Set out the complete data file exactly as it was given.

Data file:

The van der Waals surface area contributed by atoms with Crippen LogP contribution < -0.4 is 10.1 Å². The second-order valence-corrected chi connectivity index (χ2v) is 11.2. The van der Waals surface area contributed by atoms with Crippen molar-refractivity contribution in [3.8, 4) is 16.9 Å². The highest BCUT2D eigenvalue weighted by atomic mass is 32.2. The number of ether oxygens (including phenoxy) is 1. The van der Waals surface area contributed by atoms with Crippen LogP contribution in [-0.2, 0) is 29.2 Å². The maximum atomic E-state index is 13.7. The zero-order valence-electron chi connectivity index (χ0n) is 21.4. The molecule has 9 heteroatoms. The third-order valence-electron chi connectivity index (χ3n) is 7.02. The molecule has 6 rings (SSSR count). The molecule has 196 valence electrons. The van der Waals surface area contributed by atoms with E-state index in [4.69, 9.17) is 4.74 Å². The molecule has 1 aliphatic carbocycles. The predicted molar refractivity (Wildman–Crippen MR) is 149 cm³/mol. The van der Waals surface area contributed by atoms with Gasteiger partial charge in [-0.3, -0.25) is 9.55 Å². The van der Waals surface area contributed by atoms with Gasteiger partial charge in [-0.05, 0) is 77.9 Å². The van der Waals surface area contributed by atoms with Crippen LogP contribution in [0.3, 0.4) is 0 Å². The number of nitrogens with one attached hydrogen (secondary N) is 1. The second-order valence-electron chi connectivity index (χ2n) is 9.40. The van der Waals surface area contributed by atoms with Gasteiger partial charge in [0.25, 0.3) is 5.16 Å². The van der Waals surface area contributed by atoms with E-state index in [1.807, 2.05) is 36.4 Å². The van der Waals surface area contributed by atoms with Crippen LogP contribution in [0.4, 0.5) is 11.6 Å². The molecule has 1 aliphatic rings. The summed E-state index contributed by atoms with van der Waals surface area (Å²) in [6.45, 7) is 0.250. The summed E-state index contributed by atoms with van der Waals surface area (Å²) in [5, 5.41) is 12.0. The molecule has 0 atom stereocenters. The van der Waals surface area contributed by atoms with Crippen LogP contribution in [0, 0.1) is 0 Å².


The van der Waals surface area contributed by atoms with Crippen LogP contribution < -0.4 is 10.1 Å². The second-order valence-corrected chi connectivity index (χ2v) is 11.2. The van der Waals surface area contributed by atoms with Crippen molar-refractivity contribution in [3.8, 4) is 16.9 Å². The highest BCUT2D eigenvalue weighted by atomic mass is 32.2. The number of ether oxygens (including phenoxy) is 1. The van der Waals surface area contributed by atoms with Crippen LogP contribution in [-0.2, 0) is 29.2 Å². The maximum atomic E-state index is 13.7. The zero-order valence-electron chi connectivity index (χ0n) is 21.4. The molecule has 9 heteroatoms. The third-order valence-electron chi connectivity index (χ3n) is 7.02. The molecule has 6 rings (SSSR count). The molecule has 196 valence electrons. The van der Waals surface area contributed by atoms with E-state index in [4.69, 9.17) is 4.74 Å². The molecule has 1 aliphatic carbocycles. The predicted molar refractivity (Wildman–Crippen MR) is 149 cm³/mol. The van der Waals surface area contributed by atoms with Gasteiger partial charge in [-0.3, -0.25) is 9.55 Å². The van der Waals surface area contributed by atoms with Gasteiger partial charge in [-0.05, 0) is 77.9 Å². The van der Waals surface area contributed by atoms with Crippen LogP contribution in [0.3, 0.4) is 0 Å². The number of nitrogens with one attached hydrogen (secondary N) is 1. The second-order valence-electron chi connectivity index (χ2n) is 9.40. The van der Waals surface area contributed by atoms with Gasteiger partial charge in [0.25, 0.3) is 5.16 Å². The van der Waals surface area contributed by atoms with E-state index in [1.807, 2.05) is 36.4 Å². The van der Waals surface area contributed by atoms with Crippen LogP contribution in [0.4, 0.5) is 11.6 Å². The molecule has 1 aliphatic rings. The summed E-state index contributed by atoms with van der Waals surface area (Å²) in [6.45, 7) is 0.250. The summed E-state index contributed by atoms with van der Waals surface area (Å²) in [5, 5.41) is 12.0. The molecule has 0 atom stereocenters. The van der Waals surface area contributed by atoms with Crippen LogP contribution in [0, 0.1) is 0 Å².